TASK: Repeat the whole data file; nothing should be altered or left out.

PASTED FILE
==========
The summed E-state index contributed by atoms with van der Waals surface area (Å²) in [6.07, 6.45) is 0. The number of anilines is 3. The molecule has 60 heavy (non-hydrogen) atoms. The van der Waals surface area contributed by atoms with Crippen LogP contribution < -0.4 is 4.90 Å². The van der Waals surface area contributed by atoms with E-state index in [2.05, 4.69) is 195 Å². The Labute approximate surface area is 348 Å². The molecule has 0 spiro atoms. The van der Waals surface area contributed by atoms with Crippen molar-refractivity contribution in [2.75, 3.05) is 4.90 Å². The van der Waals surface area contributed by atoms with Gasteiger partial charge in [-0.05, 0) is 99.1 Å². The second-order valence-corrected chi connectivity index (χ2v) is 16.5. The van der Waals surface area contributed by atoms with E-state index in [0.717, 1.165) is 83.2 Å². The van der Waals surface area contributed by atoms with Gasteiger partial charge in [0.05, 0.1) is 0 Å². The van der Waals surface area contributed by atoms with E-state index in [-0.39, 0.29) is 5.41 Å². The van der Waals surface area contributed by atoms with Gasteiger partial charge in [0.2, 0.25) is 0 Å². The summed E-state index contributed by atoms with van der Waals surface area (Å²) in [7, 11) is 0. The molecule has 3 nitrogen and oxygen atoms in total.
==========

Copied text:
The summed E-state index contributed by atoms with van der Waals surface area (Å²) in [6.07, 6.45) is 0. The number of anilines is 3. The molecule has 60 heavy (non-hydrogen) atoms. The van der Waals surface area contributed by atoms with Crippen LogP contribution < -0.4 is 4.90 Å². The van der Waals surface area contributed by atoms with E-state index in [2.05, 4.69) is 195 Å². The Labute approximate surface area is 348 Å². The molecule has 0 spiro atoms. The van der Waals surface area contributed by atoms with Crippen molar-refractivity contribution in [2.75, 3.05) is 4.90 Å². The van der Waals surface area contributed by atoms with Gasteiger partial charge in [-0.05, 0) is 99.1 Å². The second-order valence-corrected chi connectivity index (χ2v) is 16.5. The van der Waals surface area contributed by atoms with E-state index in [0.717, 1.165) is 83.2 Å². The van der Waals surface area contributed by atoms with Gasteiger partial charge in [0.05, 0.1) is 0 Å². The van der Waals surface area contributed by atoms with E-state index in [-0.39, 0.29) is 5.41 Å². The van der Waals surface area contributed by atoms with Gasteiger partial charge in [0.2, 0.25) is 0 Å². The summed E-state index contributed by atoms with van der Waals surface area (Å²) in [7, 11) is 0. The molecule has 3 nitrogen and oxygen atoms in total.